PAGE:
Nicole Knauf of Fernie Fresh Food Share, and Ashley Taylor of Valley Vitals. Phil McLachlan/The Free Press/Submitted

Nicole Knauf of Fernie Fresh Food Share, and Ashley Taylor of Valley Vitals. Phil McLachlan/The Free Press/Submitted

Food share programs save 30,000 lbs of food

One year after launching Fernie Fresh Food Share, Nicole Knauf has prevented 11,839 pounds of food from being discarded into the landfill.

Thanks to this initiative, individuals in the Fernie area who are struggling financially do not have to go hungry.

Every day Nicole makes her rounds of Fernie, stopping by grocery stores, restaurants and cafeterias, where she will collect food that would have otherwise been thrown away. Everything she collects is still good to eat, however, it has most likely passed the ‘best before’ date. She then takes the food back to the Salvation Army where she prepares it to be collected by individuals in need.

Any donated items that are not safe to eat are donated to farmers to use as feed for their livestock.

This addition of fresh food adds another option to the Salvation Army food bank, aside from canned non-perishables.

“I had no idea how it was going to go in the beginning, and it’s surpassed my expectations,” said Knauf.

She says the response to the addition of fresh food has been great, with almost everything she collects being taken. According to the Salvation Army, as many as 40 individuals benefit from the system, every day. And every day, Knauf receives positive responses.

“It’s really expensive to buy healthy food in Fernie, anywhere really, but especially in Fernie it seems,” she said.

“Some of these people have even said to me, I don’t remember the last time I’ve had a fresh fruit or veggie, because I can’t afford it. And so now they have access to it, all the time.”

Knauf also receives much praise from businesses, whom she said were relieved they no longer had to throw their food in the trash.

This project has been in the works since November 2017, and Knauf officially opened on January 8, 2018.

Knauf currently collects food regularly from Save On Foods, Starbucks, 7-11, Crumbs Cakery, Freshies and Red Apple. There are several other businesses such as the Loaf, Fernie Cattle Company, Blue Toque, Bridge Bistro and Yamagoya that occasionally donate.

The past year has been relatively smooth sailing for Knauf. The only setback has been trying to find grants to continue to fund her program. However, this has not been an issue yet, so Knauf is looking towards what she hopes will be a fruitful future.

Knauf thanked the Salvation Army for allowing her to use their space, as well as the businesses and volunteers who have helped make this program a success.

Ashley Taylor is another individual in Fernie dedicated to reducing food waste and promoting sustainable, comprehensive agriculture.

Taylor’s program, Valley Vitals, focuses on collecting food that can no longer be consumed by people, and uses it as compost and feed on her farm. In this way, it complements the Fernie Fresh Food Share.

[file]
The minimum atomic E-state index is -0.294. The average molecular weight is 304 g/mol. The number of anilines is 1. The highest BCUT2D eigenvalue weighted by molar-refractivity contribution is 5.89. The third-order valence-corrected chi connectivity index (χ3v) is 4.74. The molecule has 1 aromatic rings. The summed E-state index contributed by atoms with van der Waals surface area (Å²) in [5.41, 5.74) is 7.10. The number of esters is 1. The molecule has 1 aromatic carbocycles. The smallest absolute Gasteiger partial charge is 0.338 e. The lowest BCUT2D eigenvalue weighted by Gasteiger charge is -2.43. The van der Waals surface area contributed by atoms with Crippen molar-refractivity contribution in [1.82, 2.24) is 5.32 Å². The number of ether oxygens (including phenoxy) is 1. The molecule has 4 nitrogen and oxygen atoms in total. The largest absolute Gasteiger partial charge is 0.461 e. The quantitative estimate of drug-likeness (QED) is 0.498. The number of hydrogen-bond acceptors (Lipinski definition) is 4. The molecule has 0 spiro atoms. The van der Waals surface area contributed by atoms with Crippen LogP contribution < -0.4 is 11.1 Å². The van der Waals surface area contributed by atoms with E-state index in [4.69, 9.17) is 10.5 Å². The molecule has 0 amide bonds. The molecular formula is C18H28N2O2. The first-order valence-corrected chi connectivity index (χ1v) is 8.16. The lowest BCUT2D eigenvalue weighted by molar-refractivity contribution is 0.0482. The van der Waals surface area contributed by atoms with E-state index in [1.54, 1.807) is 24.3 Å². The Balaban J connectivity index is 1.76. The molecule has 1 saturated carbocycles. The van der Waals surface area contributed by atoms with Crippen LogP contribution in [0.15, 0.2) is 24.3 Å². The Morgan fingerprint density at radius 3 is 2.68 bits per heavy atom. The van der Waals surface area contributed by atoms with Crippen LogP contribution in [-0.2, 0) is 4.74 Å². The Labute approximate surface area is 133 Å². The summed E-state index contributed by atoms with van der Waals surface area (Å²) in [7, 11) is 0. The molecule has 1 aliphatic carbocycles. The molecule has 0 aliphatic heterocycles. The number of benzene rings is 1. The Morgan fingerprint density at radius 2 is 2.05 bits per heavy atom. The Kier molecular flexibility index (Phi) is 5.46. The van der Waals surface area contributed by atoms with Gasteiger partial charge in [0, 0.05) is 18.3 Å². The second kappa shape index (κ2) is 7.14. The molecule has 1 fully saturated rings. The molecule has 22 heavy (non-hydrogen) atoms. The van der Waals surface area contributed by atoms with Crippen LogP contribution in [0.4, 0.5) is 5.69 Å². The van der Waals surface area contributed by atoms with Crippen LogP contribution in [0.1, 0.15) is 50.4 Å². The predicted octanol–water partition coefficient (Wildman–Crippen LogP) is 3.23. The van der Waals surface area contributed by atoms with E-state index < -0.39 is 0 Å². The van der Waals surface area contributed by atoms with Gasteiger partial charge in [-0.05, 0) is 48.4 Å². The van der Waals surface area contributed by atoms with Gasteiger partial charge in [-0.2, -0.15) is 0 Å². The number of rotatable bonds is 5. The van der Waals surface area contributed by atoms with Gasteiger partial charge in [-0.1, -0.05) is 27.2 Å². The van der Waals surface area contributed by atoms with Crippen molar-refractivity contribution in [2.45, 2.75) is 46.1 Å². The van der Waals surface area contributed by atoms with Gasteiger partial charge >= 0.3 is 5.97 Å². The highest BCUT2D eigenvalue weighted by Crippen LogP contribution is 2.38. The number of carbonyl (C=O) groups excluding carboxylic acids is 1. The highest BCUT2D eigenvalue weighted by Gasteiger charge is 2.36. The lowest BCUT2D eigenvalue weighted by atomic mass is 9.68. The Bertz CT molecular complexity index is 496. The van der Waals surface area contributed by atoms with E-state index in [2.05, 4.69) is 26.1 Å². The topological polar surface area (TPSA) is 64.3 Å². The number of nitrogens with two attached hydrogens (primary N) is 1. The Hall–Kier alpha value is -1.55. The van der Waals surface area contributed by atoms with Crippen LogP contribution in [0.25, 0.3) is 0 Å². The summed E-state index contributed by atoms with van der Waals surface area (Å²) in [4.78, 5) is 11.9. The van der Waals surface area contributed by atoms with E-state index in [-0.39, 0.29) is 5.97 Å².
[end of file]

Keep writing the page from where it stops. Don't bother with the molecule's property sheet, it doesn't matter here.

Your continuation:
From prep cook scraps to used paper towel, Taylor collects from restaurants anything that would otherwise be thrown away, and puts it to good use.

Since Taylor launched her program in the summer of 2017, she has composted over 18,000 pounds of food.

It started with a small partnership between her and Big Bang Bagels, but has since expanded to collect food from The Blue Toque, The Brickhouse Bar and Grill, The Curry Bowl and Nevados.

“I had finished a permaculture course, and I just wanted to see if I could create a business in Fernie that was based on environmental sustainability and food production within the Valley,” said Taylor.

“I came home with a box of chicks (baby chickens) and I was able to find some land to use, and I started the composting program.”

Taylor collects food from businesses twice a week.

So far the feedback from staff has been very positive.

“It is demoralizing when you have to throw out all this food,” said Taylor.

In the past year Taylor has succeeded in creating an environment that processess and breaks down the food waste into compost. She currently cares for 75 chickens, and by next summer she hopes to have 150.

Taylor hopes to expand with a market garden, fueled by the compost, as well as selling the birds for meat.

Her goal with this is to create a local source of ethical, sustainable food.

In the coming season Taylor will be looking for five locals to help with the market garden pilot project. She hopes that this eventually becomes a regularly-producing greenhouse.

To learn more, follow Valley Vitals on Facebook @ValleyVitalsFernie.



editor@thefreepress.ca

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Ashley Taylor of Valley Vitals. Submitted

Ashley Taylor of Valley Vitals. Submitted

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